Opinion

Five Major Lessons for Development Sector in 2022

Published On: January 23, 2023 10:00 AM NPT By: Sudarshan Neupane


Sudarshan Neupane

Sudarshan Neupane

Sudarshan Neupane is an Australian Awards Alumni from Nepal, currently associated with Terre des hommes Foundation in Bangladesh. Views are personal.
sudarshan.neupane@hotmail.com

As the entire world is busy making plans for the new year, I took some time over the weekend to reflect on the major lessons learned in 2022. While last year was a remarkable one for us as development workers with the massive breakthrough in the COVID-19 pandemic response that permitted the resumption of the disrupted services such as education and health among all other essential ones. Just when lopsided economies started to show positive developments, the war between Ukraine and Russia in February shook the entire world. Consequently, inflation became a top worrying global concern followed by poverty, social inequality, unemployment, and the rise of crime and violence with the worsening political situation in Myanmar and Afghanistan to name a few. Despite all that, there are also wonderful things that happened in 2022 and I will focus more on the key aspects that were predominantly noteworthy in the development sector. I have picked five of them as major lessons stemming from my personal and professional experience.

1. Digitalization is the next 'must have'

Whether we feel ready or not, there was plentiful evidence that highlighted the need for the development sector to go digital. The earlier we get on board with this process the better it would be for the growth and impactful contribution from the institutional support point of view. Nepal has taken some impressive strides on the digitalization front and there was some outstanding work on health, social protection, telecommunications, education, and entrepreneurial services. I am proud to have witnessed one such approach called integrated e-diagnostic application (IeDA) that has shown impressive improvements in the quality of care in resource-constrained geographies by improving diagnosis and treatment of sick children and strengthened healthcare performance in Burkina Faso, India, and other developing countries. The scoping we did in Nepal showed a positive and favorable environment for such systemic change in the country.

2. Localization gained central focus in development aid

In the shrinking aid situation of development funding, a lot of institutional donors and development partners have shifted their focus toward localization and even shared their strategy to support that agenda. While some welcome it as a new trend, critics consider it to represent a colonial mindset and support the supremacy of the global north. Now, admittedly there is mayhem and confusion about how it is going to impact the development sector in real work. In principle, I think it is a much-needed paradigm shift for ensuring equitable and efficient mobilization of development aid.

3. Interdependence for more cohesive and inclusive development

One of my major learnings in 2022 has been that we should gradually shift our focus from being so-called independent toward more interdependence. In the changed context of development that is so dynamic and intertwined with several factors coming into play, there is even more need for proper collaboration and appropriate functioning of various systems to systemically address the deep-rooted discrimination on the basis of gender, ethnicity, disability, sexual orientation, religion, impoverish situations and dismantle ever-present harmful norms and practices.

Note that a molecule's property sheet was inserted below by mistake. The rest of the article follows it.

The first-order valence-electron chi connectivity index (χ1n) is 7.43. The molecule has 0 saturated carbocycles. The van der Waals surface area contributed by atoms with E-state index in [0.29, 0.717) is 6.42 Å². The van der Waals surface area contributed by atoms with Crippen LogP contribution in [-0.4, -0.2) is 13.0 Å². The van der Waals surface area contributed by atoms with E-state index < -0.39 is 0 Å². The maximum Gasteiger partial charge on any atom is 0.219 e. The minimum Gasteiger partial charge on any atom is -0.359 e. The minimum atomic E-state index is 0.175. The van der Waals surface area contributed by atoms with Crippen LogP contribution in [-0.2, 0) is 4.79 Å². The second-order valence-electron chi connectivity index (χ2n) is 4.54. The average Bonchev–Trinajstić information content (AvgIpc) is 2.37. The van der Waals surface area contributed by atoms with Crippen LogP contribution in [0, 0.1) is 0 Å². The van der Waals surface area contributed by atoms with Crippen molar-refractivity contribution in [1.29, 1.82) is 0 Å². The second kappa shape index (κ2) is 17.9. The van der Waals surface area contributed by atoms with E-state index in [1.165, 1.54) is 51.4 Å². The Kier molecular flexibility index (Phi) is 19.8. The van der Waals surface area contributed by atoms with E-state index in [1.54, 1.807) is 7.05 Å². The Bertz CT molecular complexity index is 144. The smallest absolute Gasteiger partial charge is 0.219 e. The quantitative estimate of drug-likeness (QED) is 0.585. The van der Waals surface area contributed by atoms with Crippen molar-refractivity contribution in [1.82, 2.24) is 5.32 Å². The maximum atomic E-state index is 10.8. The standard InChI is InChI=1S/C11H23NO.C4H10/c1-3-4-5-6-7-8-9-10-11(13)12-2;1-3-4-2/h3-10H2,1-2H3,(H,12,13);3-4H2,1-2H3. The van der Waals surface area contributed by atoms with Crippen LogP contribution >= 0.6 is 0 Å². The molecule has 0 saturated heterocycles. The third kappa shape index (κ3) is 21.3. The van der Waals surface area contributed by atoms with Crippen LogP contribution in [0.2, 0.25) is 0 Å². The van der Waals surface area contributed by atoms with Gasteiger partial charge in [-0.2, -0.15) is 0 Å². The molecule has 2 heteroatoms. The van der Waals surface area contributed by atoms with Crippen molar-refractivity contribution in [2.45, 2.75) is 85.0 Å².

4. Generating evidence is crucial for successful policy advocacy

Another eye-opening realization in 2022 has been that we should have our perks carefully examined before we consider it as a fantastic example of a 'successful model' achievement in the evidence-led policy-making front. It is not enough to have several policies that are not designed properly and do not have a strong evidence base due to a lack of precision about the practical implementation.  Ideally, there is a dire need to have independent evaluations led by more neutral agencies (academic institutions) that follow the ethical review and scientifically analyze various factors that positively or negatively affected the intervention. Otherwise, our policy advocacy will remain a paper tiger.

5. Innovation is the guard to foster creative solutions to ever-evolving challenges in the humanitarian sector

In the global funding crisis when civil society organizations are constantly striving to find a unique place in the shrinking civil space, some organizations have already established innovation as a key focus and started to put mechanisms in place to foster innovation for both internal viability and bigger impacts. Without giving space for innovation and creative solutions, it is certain that organizations will die down as they will be seen as inadequate and even irrelevant to provide solutions in the fast-speed globalization situations in which we operate. I am proud to be associated with an organization that has established a proper framework and promotes innovation by supporting financially to pilot simple and effective solutions to bigger global-level problems such as healthcare waste management or handwashing behavior change. I am personally inspired by this focus on innovation, and I am fully assured that it will offer a major shift to not only challenge the status quo but also significantly improve the quality of delivery of services by development partners in the coming months and years.


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